Category Archives: Intellectual property

Popping the champagne bubbles!

The IP Enterprise Court has decided that certain sales of clothing branded with the registered trade mark “VEUVE CLICQUOT” were not covered by the scope of consents from the trade mark owners to the use of the marks.

The sales by the defendants therefore amounted to trade mark infringement and passing off. There were a number of defendants and the court said they were all liable.

The court awarded the trade mark owners £125,000 in damages and granted an injunction to prevent further infringement and passing off.

This case demonstrates the importance of ensuring that your licences to use intellectual property are wide enough for the needs of your business, and the necessity to stay within the remits of those licences.

If you need any advice on such issues, please email Karen.Mason@Novalex.co.uk

Imprisonment for online copyright infringement

Offences of online copyright infringement are currently punishable by a maximum of two years’ imprisonment, whereas the maximum custodial sentence for infringement in respect of physical goods is ten years.

In July 2015 the government opened a consultation asking whether the maximum custodial sentence available for online and offline copyright infringement of equal seriousness should be brought into line at ten years?

The government has just published the responses to the consultation. It received 1,032 responses, with an overwhelming 1,011 opposing the proposal and only 21 supporting. The government states that it is now carefully considering the best way forward.

Patents and plant breeders’ rights

The European Parliament (EP) has expressed its concern that recent decisions involving tomatoes and broccoli could lead to more patents being granted in respect of natural traits introduced into new varieties of plants by means of essentially biological processes such as crossing and selection and calls on the European Commission, among other things, to:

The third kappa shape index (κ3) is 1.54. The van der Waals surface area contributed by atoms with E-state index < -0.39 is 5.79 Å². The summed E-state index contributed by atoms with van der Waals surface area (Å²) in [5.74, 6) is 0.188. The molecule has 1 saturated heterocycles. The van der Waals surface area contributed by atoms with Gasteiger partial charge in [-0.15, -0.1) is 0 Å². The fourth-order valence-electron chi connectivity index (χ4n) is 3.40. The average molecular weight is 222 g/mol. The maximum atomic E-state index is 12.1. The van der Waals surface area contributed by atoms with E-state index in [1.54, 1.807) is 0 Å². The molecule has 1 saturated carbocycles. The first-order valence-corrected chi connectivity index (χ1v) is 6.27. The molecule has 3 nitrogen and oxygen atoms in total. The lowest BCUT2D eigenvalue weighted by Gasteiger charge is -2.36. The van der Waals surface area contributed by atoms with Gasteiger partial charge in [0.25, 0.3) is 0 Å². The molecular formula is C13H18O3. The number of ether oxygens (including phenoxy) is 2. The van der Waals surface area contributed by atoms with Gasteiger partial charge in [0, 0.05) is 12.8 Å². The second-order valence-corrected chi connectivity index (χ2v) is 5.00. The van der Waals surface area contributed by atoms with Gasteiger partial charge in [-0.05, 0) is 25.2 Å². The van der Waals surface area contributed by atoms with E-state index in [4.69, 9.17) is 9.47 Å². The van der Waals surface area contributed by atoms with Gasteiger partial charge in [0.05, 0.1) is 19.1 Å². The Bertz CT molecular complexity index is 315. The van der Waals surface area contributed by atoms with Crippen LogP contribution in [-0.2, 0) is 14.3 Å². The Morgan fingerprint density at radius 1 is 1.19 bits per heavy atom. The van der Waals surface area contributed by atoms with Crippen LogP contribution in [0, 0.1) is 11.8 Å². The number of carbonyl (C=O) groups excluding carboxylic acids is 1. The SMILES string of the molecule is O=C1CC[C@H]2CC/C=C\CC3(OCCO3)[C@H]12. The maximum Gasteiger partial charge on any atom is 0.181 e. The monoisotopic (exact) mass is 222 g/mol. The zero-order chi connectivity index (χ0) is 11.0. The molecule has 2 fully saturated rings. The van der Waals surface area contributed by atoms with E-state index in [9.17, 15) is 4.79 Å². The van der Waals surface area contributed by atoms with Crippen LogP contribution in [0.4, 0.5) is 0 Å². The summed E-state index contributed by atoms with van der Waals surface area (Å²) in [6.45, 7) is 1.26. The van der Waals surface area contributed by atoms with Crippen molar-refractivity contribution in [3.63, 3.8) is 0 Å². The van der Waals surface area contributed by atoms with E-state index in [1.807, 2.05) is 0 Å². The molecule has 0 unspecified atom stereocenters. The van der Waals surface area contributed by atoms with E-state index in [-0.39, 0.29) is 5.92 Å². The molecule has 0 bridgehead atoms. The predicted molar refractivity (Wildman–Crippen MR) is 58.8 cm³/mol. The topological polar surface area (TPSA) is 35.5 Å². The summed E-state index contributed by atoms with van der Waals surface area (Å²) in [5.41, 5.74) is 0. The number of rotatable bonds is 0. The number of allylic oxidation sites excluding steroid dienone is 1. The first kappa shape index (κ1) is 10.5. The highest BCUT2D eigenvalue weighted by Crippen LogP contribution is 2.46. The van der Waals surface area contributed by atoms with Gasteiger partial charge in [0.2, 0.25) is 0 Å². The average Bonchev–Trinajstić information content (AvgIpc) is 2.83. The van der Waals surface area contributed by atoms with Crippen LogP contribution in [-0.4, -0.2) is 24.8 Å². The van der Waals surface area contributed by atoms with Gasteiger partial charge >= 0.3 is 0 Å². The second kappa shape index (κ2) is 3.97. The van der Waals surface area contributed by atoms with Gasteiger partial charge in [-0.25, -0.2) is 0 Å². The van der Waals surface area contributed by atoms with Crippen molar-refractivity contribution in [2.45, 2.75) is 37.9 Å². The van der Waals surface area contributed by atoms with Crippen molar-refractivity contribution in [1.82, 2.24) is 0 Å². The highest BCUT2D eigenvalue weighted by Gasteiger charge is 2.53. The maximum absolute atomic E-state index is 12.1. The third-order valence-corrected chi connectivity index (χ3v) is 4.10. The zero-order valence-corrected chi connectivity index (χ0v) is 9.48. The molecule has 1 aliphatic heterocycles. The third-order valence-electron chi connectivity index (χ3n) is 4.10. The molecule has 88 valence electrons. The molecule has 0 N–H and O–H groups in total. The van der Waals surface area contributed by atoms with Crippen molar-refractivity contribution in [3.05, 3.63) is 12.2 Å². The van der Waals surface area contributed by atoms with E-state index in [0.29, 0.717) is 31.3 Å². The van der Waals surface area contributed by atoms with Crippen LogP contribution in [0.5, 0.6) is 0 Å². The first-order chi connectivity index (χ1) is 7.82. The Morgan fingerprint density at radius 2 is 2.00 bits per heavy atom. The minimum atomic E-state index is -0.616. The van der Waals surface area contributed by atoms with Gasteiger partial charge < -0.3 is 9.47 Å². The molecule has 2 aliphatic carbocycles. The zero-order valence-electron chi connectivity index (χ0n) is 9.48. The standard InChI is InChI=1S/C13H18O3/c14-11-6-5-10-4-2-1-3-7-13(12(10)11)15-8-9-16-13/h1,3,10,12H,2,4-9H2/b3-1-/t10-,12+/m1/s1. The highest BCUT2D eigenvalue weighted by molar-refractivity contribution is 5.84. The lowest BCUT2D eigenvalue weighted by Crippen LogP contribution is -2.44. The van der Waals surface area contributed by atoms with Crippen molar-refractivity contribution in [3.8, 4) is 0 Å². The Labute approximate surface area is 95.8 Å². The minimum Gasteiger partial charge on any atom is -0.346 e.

• ensure legal clarity regarding the prohibition of the patentability of products obtained from essentially biological processes and clarify that breeding with biological material falling under the scope of a patent is permitted;
  • ensure that the EU will safeguard guaranteed access to, and use of, material obtained from essentially biological processes for plant breeding, in order, where applicable, not to interfere with practices guaranteeing breeders’ exemption; and
  • pursue the exclusion from patentability of essentially biological processes.

Use it or lose it!

The EU General Court has dismissed an appeal against the revocation of a trade mark registered in respect of various building materials, on the ground that the proprietor had not, in the five years since registration, demonstrated genuine use of the trade mark in the EU in relation to the goods for which it had been registered.

The invoices incorporating the trade mark produced as evidence of use were of relatively low value when compared to the proprietor’s overall volume of sales of the goods concerned. It followed from case law that the smaller the commercial volume of the exploitation of a mark, the greater the need for the proprietor of the mark to produce additional evidence to dispel any doubts as to the genuineness of its use.

However, the additional evidence produced by the proprietor in no way adequately compensated for the low sales volume represented by the invoices bearing the mark. In particular, the mark did not appear on the extracts from the proprietor’s website and the catalogues produced did not allow the conclusion to be drawn that the goods appearing in them had been marketed under the contested mark during the relevant period

Amendments to Registered Designs Act 1949

The government intends to amend UK designs legislation to provide registered design owners with the option of giving constructive notice of registered design rights by marking products with a website address at which the details of the registration would be published.

The government confirmed that it had no plans to extend the concept of constructive notice to unregistered design rights.